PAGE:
The B24 represents the ultimate development of one of the most influential designs to emerge from Italy post-WW2 - the classic Aurelia. First car ever to employ a V6 engine, the Aurelia was launched at the 1950 Turin Motor Show. Designed in wartime by Francesco de Virgilio, the 1,754cc 60-degree V6 was of all-aluminium construction and used overhead valves operated via short pushrods instead of Lancia's traditional overhead-camshafts. An advanced unitary-construction design, the Aurelia retained Lancia's 'sliding pillar' independent front suspension, first seen on the Lambda, but used a novel semi-trailing-arm layout at the rear, another world first. The transmission too, was unusual, comprising a two-piece prop-shaft and combined gearbox/rear transaxle on which were mounted the inboard brakes, though for once this was not an entirely new departure.
The B10 saloon was joined the following year by the landmark, Pinin Farina-styled B20 Coupé, a fastback '2+2' on a shortened wheelbase which, with its combination of sportscar performance and saloon car practicality, can be said to have introduced the Gran Turismo concept to the world. The Aurelia engine had been increased to 1,991cc in 1951 and it was this unit in up-rated form that went into the B20. Lighter and higher geared than the saloon, the B20 coupé was good for a top speed of over 100mph. Introduced in 1953, the 3rd and subsequent series B20s were powered by a 2,451cc, 118bhp version of the pushrod V6, and this unit was adopted for the B24 Spider launched in 1955, by which time the Aurelia had gained a leaf-sprung De Dion back axle.
Acknowledged as one of Pinin Farina's masterpieces, the Aurelia B24 Spider combined sporting characteristics with an elegance that presaged another of the Torinese carrozzeria's great works: the Alfa Romeo Giulietta Spider of 1955. For the B24 Spider, the Aurelia B20 chassis was further shortened and came with a floor-mounted gearchange as standard. Its performance equalled that of the B20 Coupé, top speed being in the region of 115mph (185km/h). Unusually clean lines enabled the Spider to achieve what was an exceptional performance for an open car of the period, being unencumbered by external door handles (there were internal pull-cords) and benefiting from a gracefully curved wraparound windscreen.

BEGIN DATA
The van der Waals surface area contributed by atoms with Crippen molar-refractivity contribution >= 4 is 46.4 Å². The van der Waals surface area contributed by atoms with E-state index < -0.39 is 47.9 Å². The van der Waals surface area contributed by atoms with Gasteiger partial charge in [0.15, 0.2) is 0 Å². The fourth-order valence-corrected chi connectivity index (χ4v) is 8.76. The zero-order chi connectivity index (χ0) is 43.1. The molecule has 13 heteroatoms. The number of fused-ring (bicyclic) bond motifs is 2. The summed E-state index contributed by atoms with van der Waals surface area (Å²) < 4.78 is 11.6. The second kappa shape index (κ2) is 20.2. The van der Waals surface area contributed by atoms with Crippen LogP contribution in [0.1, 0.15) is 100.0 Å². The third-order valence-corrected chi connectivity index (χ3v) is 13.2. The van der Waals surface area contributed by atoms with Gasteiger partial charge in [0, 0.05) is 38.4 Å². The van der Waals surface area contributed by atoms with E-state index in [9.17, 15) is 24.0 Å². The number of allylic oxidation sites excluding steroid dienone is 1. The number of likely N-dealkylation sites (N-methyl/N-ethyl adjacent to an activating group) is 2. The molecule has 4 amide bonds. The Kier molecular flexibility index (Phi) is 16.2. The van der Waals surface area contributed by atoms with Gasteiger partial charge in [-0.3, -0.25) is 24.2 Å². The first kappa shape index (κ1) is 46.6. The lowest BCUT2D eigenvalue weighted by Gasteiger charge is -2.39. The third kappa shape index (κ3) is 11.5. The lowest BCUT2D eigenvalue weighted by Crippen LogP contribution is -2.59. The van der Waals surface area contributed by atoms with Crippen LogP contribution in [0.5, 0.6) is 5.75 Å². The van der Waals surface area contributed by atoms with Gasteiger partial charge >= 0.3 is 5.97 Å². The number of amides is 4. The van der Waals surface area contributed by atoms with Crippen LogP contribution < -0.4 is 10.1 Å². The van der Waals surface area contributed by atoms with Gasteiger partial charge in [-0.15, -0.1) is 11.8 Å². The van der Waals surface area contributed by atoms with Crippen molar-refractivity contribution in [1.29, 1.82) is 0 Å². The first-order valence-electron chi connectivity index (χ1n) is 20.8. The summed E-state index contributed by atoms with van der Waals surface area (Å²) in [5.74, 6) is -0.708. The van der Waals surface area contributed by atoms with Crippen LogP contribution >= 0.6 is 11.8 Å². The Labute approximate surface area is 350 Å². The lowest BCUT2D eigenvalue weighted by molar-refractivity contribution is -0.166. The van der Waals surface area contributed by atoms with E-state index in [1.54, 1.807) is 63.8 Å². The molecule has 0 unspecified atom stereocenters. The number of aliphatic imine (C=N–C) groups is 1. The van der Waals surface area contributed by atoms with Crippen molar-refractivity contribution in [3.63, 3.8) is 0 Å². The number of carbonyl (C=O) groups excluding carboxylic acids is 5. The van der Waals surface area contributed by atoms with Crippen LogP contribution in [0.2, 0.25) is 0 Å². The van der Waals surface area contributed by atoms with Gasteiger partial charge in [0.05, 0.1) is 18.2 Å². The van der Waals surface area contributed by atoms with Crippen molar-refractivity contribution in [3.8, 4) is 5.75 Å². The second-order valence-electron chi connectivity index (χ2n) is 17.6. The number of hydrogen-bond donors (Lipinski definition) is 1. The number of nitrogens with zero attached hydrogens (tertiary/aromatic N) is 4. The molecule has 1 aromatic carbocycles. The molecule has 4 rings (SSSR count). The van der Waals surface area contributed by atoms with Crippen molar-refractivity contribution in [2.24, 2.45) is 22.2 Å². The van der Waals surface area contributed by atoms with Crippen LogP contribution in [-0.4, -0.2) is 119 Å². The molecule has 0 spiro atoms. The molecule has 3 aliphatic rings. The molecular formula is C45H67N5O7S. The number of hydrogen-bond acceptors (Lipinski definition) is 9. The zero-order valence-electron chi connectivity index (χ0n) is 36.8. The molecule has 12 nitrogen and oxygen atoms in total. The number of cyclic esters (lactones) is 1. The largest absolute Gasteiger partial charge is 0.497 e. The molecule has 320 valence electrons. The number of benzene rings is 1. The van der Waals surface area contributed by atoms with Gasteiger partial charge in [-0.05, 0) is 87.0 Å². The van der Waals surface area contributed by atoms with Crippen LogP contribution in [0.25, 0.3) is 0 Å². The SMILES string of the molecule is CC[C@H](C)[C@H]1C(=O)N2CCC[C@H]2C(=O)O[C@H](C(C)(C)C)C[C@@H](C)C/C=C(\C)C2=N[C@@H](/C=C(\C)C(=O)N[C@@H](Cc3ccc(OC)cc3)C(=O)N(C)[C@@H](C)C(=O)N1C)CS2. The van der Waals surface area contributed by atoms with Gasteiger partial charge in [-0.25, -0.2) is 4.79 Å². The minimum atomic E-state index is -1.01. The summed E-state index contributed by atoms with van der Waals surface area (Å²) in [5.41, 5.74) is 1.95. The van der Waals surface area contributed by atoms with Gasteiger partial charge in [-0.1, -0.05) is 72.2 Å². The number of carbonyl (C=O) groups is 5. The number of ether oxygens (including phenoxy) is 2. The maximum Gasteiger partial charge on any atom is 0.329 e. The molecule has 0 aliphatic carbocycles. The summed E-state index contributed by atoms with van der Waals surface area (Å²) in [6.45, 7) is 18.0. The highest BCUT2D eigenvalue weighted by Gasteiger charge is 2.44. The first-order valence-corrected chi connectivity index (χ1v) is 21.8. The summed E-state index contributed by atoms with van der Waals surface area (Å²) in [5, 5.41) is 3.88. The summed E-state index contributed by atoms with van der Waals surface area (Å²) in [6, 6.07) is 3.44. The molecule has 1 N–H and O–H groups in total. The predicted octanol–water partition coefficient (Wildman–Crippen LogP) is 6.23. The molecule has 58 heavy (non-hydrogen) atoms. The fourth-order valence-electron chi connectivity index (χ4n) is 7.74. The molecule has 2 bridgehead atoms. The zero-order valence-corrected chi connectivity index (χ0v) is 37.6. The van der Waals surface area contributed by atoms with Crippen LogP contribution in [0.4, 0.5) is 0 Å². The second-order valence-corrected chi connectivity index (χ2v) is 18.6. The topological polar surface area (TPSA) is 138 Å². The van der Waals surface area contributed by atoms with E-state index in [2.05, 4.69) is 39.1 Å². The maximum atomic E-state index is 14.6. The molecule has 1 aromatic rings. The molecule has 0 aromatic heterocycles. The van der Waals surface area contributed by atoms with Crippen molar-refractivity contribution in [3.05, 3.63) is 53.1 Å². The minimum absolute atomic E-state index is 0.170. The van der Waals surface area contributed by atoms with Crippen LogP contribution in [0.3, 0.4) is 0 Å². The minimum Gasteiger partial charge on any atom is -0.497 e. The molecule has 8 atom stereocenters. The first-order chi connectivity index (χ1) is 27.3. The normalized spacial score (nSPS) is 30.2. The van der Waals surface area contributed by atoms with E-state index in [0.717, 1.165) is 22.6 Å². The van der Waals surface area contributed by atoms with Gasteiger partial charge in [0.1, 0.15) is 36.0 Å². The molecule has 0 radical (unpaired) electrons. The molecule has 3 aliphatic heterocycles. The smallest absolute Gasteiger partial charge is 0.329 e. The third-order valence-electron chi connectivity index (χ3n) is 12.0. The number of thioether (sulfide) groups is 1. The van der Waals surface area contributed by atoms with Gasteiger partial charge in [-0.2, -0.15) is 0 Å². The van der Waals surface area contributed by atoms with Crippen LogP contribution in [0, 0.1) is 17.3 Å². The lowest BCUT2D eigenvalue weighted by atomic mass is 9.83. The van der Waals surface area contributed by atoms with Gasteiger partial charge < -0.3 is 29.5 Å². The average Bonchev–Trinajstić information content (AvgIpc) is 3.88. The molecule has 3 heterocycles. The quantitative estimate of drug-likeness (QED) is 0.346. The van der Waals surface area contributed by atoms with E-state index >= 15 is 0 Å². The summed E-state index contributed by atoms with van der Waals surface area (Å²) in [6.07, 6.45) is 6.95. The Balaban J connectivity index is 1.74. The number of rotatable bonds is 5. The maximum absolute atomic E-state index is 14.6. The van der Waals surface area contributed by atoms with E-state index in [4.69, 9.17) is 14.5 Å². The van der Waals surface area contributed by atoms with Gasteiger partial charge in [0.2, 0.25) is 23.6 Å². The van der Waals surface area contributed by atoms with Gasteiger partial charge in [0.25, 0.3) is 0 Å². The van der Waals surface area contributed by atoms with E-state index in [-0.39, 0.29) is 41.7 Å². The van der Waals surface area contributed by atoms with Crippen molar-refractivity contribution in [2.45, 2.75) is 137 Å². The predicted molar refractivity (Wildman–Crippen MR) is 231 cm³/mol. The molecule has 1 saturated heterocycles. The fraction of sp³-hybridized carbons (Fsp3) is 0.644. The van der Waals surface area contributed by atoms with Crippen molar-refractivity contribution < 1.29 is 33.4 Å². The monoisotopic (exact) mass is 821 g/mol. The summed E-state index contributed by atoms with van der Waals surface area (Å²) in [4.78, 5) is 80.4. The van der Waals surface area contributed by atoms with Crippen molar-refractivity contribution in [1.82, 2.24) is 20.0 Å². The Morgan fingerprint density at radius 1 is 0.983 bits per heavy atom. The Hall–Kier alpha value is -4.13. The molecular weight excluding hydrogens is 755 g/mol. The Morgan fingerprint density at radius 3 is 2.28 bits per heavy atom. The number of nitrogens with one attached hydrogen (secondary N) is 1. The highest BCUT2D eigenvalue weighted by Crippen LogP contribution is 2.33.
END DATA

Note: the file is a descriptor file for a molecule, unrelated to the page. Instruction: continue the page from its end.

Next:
Capitalising on the Spider's success, Lancia introduced a more practical B24 Convertible in 1956, soon after Spider production had ceased. Again the work of Pinin Farina, the B24 Convertible looked superficially very similar but in fact was a total redesign that shared no panels with its predecessor. Easily recognisable differences were many: deeper doors with external handles and wind-up windows, flatter windscreen with quarter-lights, and one-piece bumpers to name but three. There was also, of course, a proper convertible hood providing decent weather protection. The B24 Convertible was built on the same short-wheelbase chassis as the Spider and used a slightly less powerful version of the 2,451cc V6 engine producing 110bhp. Top speed was also marginally reduced, to 107mph. More civilised than the uncompromising Spider, the Convertible was also more successful, 521 being sold between 1956 and 1958, as opposed to 240 Spiders.
This particular B24 Convertible was acquired by Brin Edwards in 1994. An in-house restoration was commenced in the 2000s, the engine and chassis being rebuilt, the interior re-trimmed, and the electrics rewired. The windscreen installation still requires completion, and the chromed hubcap badges are with the car. It is expected that a Thornley Kelham condition report will be with car by time of sale.
Presented in generally very good condition, '1231' represents a wonderful opportunity to acquire an example of the most desirable Aurelia B24 Convertible, epitomising the very best of 'old school' Lancia design.
Find out more about the rare gem up for auction here: gaukmotors.co.uk/post/featured-auction---1956-lancia-aurelia-b24-convertible
We are pleased to confirm this is an original left hand drive B24S model, not a B24 as catalogued.